Australian Medical Association President Dr Omar Khorshid welcomed the announcement of additional COVID-19 restrictions across Victoria on Sunday.
“Every Australian wants to see Victoria succeed in halting the spread of COVID-19. Stopping the virus needs both tougher restrictions and better compliance by citizens,” Dr Khorshid said.
“These new restrictions will mean hardship and inconvenience for many Victorians and another interruption for the economy…
“The alternative, though, is continued spread of the virus through the Victorian community, more illness and deaths, and increasing pressure on a strained health system.”
‘We will need our resilience’
Federal Health Minister Greg Hunt said Sunday “was one of the hardest days in Victoria’s history” but said the new measures were “regrettably necessary”.
Mr Hunt acknowledged how the extended lockdown would pose a “very significant challenge” for the mental health of many Victorians.
“With this lockdown there will be mental health challenges. I want to say it’s normal. It’s understandable for somebody to be feeling depressed or anxious, isolated and that we understand and there is support,” he said on Sunday.
The minister announced an expansion of the Better Access to Psychiatrists, Psychologists and General Practitioners initiative for those needing mental health support. Medicare rebates will now be available for an additional 10 services per year from the 10 services currently available.
Mr Hunt asked Victorians to draw on their resilience.
“We will need our resilience more than ever before… and I believe we have this resilience. You can never
underestimate Australians and never underestimate Victorians and at this time they will rise to the most difficult of challenges.”
He also urged Victorians to reach out to each other.
“Whether it is doing the shopping for an isolated senior who may be a neighbour, whether it’s getting on the telephone, calling people. This is the moment to be our strongest best community. We’re going to get through this. I know that. I believe that,” Mr Hunt said.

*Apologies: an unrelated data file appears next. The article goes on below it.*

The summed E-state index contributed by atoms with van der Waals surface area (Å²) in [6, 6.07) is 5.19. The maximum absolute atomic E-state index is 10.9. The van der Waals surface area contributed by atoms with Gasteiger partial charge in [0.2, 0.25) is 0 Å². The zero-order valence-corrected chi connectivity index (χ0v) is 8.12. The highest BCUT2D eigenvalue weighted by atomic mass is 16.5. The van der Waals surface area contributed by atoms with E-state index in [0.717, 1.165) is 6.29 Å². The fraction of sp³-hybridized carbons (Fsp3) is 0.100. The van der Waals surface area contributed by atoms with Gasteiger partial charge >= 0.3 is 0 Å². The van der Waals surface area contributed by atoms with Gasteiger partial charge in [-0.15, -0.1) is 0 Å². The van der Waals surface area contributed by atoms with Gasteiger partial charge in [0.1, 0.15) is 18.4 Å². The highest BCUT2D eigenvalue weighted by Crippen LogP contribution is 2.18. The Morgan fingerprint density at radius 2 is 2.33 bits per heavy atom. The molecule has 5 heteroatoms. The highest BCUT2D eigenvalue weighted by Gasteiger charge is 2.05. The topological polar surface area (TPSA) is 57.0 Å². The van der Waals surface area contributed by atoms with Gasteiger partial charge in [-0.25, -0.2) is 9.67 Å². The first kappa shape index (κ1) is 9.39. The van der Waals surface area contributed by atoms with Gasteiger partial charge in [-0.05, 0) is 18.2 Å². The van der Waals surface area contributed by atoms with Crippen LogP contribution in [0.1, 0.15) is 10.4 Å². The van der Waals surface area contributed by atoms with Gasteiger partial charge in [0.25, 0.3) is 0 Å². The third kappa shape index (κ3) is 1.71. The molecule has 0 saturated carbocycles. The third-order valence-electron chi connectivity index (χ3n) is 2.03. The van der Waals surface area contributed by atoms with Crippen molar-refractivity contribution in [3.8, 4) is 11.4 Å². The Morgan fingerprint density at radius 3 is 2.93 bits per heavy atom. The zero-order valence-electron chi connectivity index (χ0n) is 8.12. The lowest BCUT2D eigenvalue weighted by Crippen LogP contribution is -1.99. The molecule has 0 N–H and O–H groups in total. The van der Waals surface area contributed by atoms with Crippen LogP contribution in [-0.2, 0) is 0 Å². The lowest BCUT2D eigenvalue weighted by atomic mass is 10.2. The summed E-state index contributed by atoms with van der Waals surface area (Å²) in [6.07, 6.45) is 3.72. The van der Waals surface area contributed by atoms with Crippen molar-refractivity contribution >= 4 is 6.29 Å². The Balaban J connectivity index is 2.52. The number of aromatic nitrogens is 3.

The State of Disaster in Victoria, in place from 6pm on Sunday night, will exist in addition to the State of Emergency already in place, which gives police additional powers.
There are now 1,500 members of the ADF assisting in the coronavirus response.
NSW recorded 12 new COVID-19 cases on Sunday. State health authorities updated mask usage recommendations to include public-facing workers, worshippers and residents near clusters.
South Australia has recorded two new cases, one a young woman who attended a school while likely infectious. The state has warned of the potential for tougher protection measures. The woman was a close contact of a known COVID-19 case and has been placed in hotel quarantine.
Queensland confirmed one positive case on Sunday, a young consular staff member who was infectious on a domestic flight after returning from overseas. The man, who is in quarantine, flew into Maroochydore from Sydney on Friday on Jetstar flight JQ790.
Readers seeking support can contact Lifeline crisis support on 13 11 14, Suicide Call Back Service on 1300 659 467 and Kids Helpline on 1800 55 1800 (for young people aged 5 to 25).
Residents in metropolitan Melbourne are subject to stay-at-home orders and can only leave home for essential work, study, exercise or care responsibilities. It is also mandatory to wear masks in public.
People in Australia must stay at least 1.5 metres away from others. Check your state’s restrictions on gathering limits.
If you are experiencing cold or flu symptoms, stay home and arrange a test by calling your doctor or contact the Coronavirus Health Information Hotline on 1800 020 080. News and information is available in 63 languages at sbs.com.au/coronavirus